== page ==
25, No. 9, Nov. 3, 2005
to fund instructional building for College of Business
Sharita Forrest, Assistant Editor
photo to enlarge
courtesy Cesar Pelli and Associates
better than usual
The proposed College of Business instructional building,
to be built at the corner of Sixth Street and Gregory
Drive, will contain many environmentally friendly
features to enhance energy efficiency and cost effectiveness.
Campus officials intend for the building, designed
by UI alumnus Cesar Pelli, to obtain certification
by the U.S. Green Building Council and serve as the
benchmark for future buildings.
The College of Business
is more than three-fourths of the way to its goal of raising $75 million.
The college has raised about $60 million since launching its Investing
in Excellence Campaign for Business Education at Illinois in March 2004.
The campaign will fund construction of a new instructional building,
double the college’s endowment for named chairs, support programmatic
initiatives and research, and fund student scholarships and fellowships.
The campaign also will provide $8 million for the College of Business
Annual Fund, a discretionary fund overseen by Dean Avijit Ghosh.
About $62 million will go toward construction of a 160,000-square-foot
instructional building at the corner of Sixth Street and Gregory Drive.
The building was designed by Cesar Pelli, a renowned architect who is
a 1954 graduate of the UI School of Architecture, former dean of the
Yale School of Architecture and recipient of a distinguished alumnus
award from the UI Alumni Association in 1995.
The building will include a three-story commons area for formal receptions
and informal gatherings. Student lounges and study areas on the first
and third floors will encourage students to interact.
“One of the things that we want to do in the College of Business
is cultivate the concept of collaboration and teamwork, and the new
building is designed to do that,” said John Hedeman, assistant
dean. “I think that the students and faculty are going to be very
excited by it and will see the educational benefits of it right away.”
Currently, the college holds classes for its 3,000 undergraduates and
850 graduate students in nine different buildings on campus, and the
20 classrooms in the new building will allow the college to congregate
classes there, in David Kinley Hall and in Wohlers Hall. Many of the
new building’s state-of-the-art classrooms will be wired for teleconferencing
and laptop computer use. A Market Information Laboratory will allow
students to engage in hands-on exercises that mimic real business situations.
The four-story building also will contain faculty offices and a home
base for the Illinois MBA program on the third floor, with classrooms,
student services, meeting space and lounges.
The building’s 300-seat auditorium will be named in honor of the
professional services firm Deloitte, which contributed $2 million. Several
other high-profile corporate partners have contributed large gifts,
including the auditing/tax-consulting firm KPMG, which donated $1 million
that will be used to help construct a suite of offices and meeting and
conference rooms to house the Center for International Education and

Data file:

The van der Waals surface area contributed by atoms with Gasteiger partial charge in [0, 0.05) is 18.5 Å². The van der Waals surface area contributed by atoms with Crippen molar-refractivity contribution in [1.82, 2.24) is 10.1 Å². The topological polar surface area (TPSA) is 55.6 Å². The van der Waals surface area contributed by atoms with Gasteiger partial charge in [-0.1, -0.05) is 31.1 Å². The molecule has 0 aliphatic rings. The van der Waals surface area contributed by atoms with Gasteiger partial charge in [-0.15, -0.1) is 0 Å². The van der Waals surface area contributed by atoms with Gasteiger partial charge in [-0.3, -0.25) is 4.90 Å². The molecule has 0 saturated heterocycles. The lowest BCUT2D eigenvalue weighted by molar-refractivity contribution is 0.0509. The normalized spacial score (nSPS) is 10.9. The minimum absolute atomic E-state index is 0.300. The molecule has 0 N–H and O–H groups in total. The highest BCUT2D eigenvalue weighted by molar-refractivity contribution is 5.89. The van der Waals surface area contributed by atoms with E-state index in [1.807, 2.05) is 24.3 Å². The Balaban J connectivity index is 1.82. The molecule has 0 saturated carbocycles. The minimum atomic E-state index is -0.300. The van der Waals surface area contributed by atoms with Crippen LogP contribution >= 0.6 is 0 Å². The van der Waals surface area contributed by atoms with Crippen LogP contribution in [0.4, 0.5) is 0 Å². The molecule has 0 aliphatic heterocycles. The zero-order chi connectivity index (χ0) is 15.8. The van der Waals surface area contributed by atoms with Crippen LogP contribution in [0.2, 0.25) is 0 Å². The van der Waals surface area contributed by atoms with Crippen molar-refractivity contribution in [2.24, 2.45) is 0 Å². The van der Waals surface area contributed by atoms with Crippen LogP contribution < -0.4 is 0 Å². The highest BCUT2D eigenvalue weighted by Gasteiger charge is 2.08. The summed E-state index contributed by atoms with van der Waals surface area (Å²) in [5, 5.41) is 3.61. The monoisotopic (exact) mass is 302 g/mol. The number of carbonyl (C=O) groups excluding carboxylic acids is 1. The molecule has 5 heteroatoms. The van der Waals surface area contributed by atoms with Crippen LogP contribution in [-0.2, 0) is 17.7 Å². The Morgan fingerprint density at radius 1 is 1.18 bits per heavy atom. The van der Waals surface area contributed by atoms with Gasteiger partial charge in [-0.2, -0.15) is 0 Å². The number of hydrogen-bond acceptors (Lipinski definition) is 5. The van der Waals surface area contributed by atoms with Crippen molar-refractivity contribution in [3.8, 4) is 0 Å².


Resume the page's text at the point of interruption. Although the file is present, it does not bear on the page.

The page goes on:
Research in Accountancy. The professional services firm Ernst &
Young LLP donated $2 million to establish the Ernst & Young Center
for Career Advancement, a suite of offices, meeting rooms and 24 interview
rooms with a resource center for job hunters.
An Accountancy Student Center with information resources and workspace
for students, prospective students, alumni and corporate visitors is
being funded with a $2.5 million gift from PricewaterhouseCoopers.
The campaign also will support the college’s honors program, which
was started last year and offers students leadership and international
experiences that they can build upon — and that they will encourage
other students to engage in as well – to be better prepared for
the corporate world, Hedeman said. This year’s group of 47 students,
who were recruited by last year’s group of 29 students, will job-shadow
corporate executives during winter break and visit businesses and government
financial agencies in Germany and Poland at the end of May to learn
about the integration of the European Union and the global implications
for business and government.
The new building will be noteworthy because it will be the university’s
first sustainable building, designed to be 40 to 50 percent more energy
efficient than similar buildings on campus through use of triple-pane
windows, a thermodynamic air-displacement system and a greater amount
of insulation. Other environmentally friendly features that will help
reduce operating costs include solar panels on the auditorium roof,
exterior windows in most rooms and photo sensors that adjust lighting
gradually in response to daylight. A roof overhang will reduce glare
and heat from the sun, as will rooftop vegetation and minimal paving
around the building.
Campus officials aim for the building to qualify for certification as
a green building with the U.S. Green Building Council’s Leadership
in Energy and Environmental Design program.
Construction is scheduled to begin in February or March, with a groundbreaking
ceremony scheduled for April. The new building should be ready for occupancy
by fall 2008.